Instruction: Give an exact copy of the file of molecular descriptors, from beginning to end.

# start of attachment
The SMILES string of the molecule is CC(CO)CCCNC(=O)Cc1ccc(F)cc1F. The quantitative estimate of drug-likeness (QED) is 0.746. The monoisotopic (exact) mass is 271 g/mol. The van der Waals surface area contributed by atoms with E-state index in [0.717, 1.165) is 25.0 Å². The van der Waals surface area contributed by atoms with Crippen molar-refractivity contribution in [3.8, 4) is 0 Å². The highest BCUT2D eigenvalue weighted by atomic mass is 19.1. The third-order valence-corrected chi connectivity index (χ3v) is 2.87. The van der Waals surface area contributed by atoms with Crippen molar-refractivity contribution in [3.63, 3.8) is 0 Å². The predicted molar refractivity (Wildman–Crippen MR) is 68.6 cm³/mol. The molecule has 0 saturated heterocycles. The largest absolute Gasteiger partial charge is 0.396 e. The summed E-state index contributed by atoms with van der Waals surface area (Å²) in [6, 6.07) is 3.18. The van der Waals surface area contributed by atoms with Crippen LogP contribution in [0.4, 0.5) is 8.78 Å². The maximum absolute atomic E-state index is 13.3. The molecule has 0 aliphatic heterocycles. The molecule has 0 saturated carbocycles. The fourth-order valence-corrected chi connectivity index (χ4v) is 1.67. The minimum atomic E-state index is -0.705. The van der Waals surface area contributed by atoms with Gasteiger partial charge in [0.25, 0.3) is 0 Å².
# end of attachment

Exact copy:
The SMILES string of the molecule is CC(CO)CCCNC(=O)Cc1ccc(F)cc1F. The quantitative estimate of drug-likeness (QED) is 0.746. The monoisotopic (exact) mass is 271 g/mol. The van der Waals surface area contributed by atoms with E-state index in [0.717, 1.165) is 25.0 Å². The van der Waals surface area contributed by atoms with Crippen molar-refractivity contribution in [3.8, 4) is 0 Å². The highest BCUT2D eigenvalue weighted by atomic mass is 19.1. The third-order valence-corrected chi connectivity index (χ3v) is 2.87. The van der Waals surface area contributed by atoms with Crippen molar-refractivity contribution in [3.63, 3.8) is 0 Å². The predicted molar refractivity (Wildman–Crippen MR) is 68.6 cm³/mol. The molecule has 0 saturated heterocycles. The largest absolute Gasteiger partial charge is 0.396 e. The summed E-state index contributed by atoms with van der Waals surface area (Å²) in [6, 6.07) is 3.18. The van der Waals surface area contributed by atoms with Crippen LogP contribution in [0.4, 0.5) is 8.78 Å². The maximum absolute atomic E-state index is 13.3. The molecule has 0 aliphatic heterocycles. The molecule has 0 saturated carbocycles. The fourth-order valence-corrected chi connectivity index (χ4v) is 1.67. The minimum atomic E-state index is -0.705. The van der Waals surface area contributed by atoms with Gasteiger partial charge in [0.25, 0.3) is 0 Å².